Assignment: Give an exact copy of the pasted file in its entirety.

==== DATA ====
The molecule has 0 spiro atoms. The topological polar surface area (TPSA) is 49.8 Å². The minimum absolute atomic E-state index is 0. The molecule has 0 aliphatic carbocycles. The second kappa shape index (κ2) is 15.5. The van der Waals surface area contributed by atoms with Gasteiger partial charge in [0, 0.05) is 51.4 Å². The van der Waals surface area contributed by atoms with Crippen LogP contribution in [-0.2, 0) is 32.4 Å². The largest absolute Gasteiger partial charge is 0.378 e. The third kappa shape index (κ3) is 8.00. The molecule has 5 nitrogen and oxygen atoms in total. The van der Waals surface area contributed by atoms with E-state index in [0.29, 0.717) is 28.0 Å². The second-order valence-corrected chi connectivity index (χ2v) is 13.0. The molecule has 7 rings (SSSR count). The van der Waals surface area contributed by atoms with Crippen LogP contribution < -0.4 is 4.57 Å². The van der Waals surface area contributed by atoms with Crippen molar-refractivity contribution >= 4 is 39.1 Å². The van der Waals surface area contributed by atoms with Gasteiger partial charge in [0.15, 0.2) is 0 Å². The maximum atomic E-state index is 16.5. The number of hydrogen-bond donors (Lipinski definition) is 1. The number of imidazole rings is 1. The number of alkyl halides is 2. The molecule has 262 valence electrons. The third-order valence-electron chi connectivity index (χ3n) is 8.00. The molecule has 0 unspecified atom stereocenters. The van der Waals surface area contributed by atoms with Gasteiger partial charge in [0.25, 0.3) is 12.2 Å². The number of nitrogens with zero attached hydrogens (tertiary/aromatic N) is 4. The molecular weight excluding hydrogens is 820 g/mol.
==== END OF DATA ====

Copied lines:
The molecule has 0 spiro atoms. The topological polar surface area (TPSA) is 49.8 Å². The minimum absolute atomic E-state index is 0. The molecule has 0 aliphatic carbocycles. The second kappa shape index (κ2) is 15.5. The van der Waals surface area contributed by atoms with Gasteiger partial charge in [0, 0.05) is 51.4 Å². The van der Waals surface area contributed by atoms with Crippen LogP contribution in [-0.2, 0) is 32.4 Å². The largest absolute Gasteiger partial charge is 0.378 e. The third kappa shape index (κ3) is 8.00. The molecule has 5 nitrogen and oxygen atoms in total. The van der Waals surface area contributed by atoms with E-state index in [0.29, 0.717) is 28.0 Å². The second-order valence-corrected chi connectivity index (χ2v) is 13.0. The molecule has 7 rings (SSSR count). The van der Waals surface area contributed by atoms with Crippen LogP contribution < -0.4 is 4.57 Å². The van der Waals surface area contributed by atoms with Crippen molar-refractivity contribution >= 4 is 39.1 Å². The van der Waals surface area contributed by atoms with Gasteiger partial charge in [0.15, 0.2) is 0 Å². The maximum atomic E-state index is 16.5. The number of hydrogen-bond donors (Lipinski definition) is 1. The number of imidazole rings is 1. The number of alkyl halides is 2. The molecule has 262 valence electrons. The third-order valence-electron chi connectivity index (χ3n) is 8.00. The molecule has 0 unspecified atom stereocenters. The van der Waals surface area contributed by atoms with Gasteiger partial charge in [0.25, 0.3) is 12.2 Å². The number of nitrogens with zero attached hydrogens (tertiary/aromatic N) is 4. The molecular weight excluding hydrogens is 820 g/mol.